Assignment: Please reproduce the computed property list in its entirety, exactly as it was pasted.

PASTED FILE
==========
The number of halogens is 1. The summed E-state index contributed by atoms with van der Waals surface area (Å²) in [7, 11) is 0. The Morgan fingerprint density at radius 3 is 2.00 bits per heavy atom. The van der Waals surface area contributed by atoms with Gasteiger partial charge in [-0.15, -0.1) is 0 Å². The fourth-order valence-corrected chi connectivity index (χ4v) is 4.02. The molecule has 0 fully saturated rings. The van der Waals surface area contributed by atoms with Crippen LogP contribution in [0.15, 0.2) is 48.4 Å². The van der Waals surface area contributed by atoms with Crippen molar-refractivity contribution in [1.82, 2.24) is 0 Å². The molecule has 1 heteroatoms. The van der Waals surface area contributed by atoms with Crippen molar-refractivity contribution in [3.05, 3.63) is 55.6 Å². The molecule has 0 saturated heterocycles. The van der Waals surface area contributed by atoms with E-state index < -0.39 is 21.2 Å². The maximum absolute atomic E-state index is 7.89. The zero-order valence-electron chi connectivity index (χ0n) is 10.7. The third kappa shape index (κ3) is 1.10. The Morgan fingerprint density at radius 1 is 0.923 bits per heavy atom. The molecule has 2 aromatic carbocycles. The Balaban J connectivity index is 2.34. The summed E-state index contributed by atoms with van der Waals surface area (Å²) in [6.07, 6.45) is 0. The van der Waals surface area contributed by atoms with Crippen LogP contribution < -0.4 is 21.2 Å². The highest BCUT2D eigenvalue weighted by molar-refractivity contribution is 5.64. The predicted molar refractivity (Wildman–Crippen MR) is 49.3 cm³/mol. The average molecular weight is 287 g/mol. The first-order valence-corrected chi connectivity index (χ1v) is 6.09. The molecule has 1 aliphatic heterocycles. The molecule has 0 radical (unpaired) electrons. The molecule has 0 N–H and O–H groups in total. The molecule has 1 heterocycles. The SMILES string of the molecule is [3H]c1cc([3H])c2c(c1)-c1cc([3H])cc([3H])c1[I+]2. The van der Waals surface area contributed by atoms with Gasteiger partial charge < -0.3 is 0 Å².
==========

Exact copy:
The number of halogens is 1. The summed E-state index contributed by atoms with van der Waals surface area (Å²) in [7, 11) is 0. The Morgan fingerprint density at radius 3 is 2.00 bits per heavy atom. The van der Waals surface area contributed by atoms with Gasteiger partial charge in [-0.15, -0.1) is 0 Å². The fourth-order valence-corrected chi connectivity index (χ4v) is 4.02. The molecule has 0 fully saturated rings. The van der Waals surface area contributed by atoms with Crippen LogP contribution in [0.15, 0.2) is 48.4 Å². The van der Waals surface area contributed by atoms with Crippen molar-refractivity contribution in [1.82, 2.24) is 0 Å². The molecule has 1 heteroatoms. The van der Waals surface area contributed by atoms with Crippen molar-refractivity contribution in [3.05, 3.63) is 55.6 Å². The molecule has 0 saturated heterocycles. The van der Waals surface area contributed by atoms with E-state index < -0.39 is 21.2 Å². The maximum absolute atomic E-state index is 7.89. The zero-order valence-electron chi connectivity index (χ0n) is 10.7. The third kappa shape index (κ3) is 1.10. The Morgan fingerprint density at radius 1 is 0.923 bits per heavy atom. The molecule has 2 aromatic carbocycles. The Balaban J connectivity index is 2.34. The summed E-state index contributed by atoms with van der Waals surface area (Å²) in [6.07, 6.45) is 0. The van der Waals surface area contributed by atoms with Crippen LogP contribution < -0.4 is 21.2 Å². The highest BCUT2D eigenvalue weighted by molar-refractivity contribution is 5.64. The predicted molar refractivity (Wildman–Crippen MR) is 49.3 cm³/mol. The average molecular weight is 287 g/mol. The first-order valence-corrected chi connectivity index (χ1v) is 6.09. The molecule has 1 aliphatic heterocycles. The molecule has 0 radical (unpaired) electrons. The molecule has 0 N–H and O–H groups in total. The molecule has 1 heterocycles. The SMILES string of the molecule is [3H]c1cc([3H])c2c(c1)-c1cc([3H])cc([3H])c1[I+]2. The van der Waals surface area contributed by atoms with Gasteiger partial charge < -0.3 is 0 Å².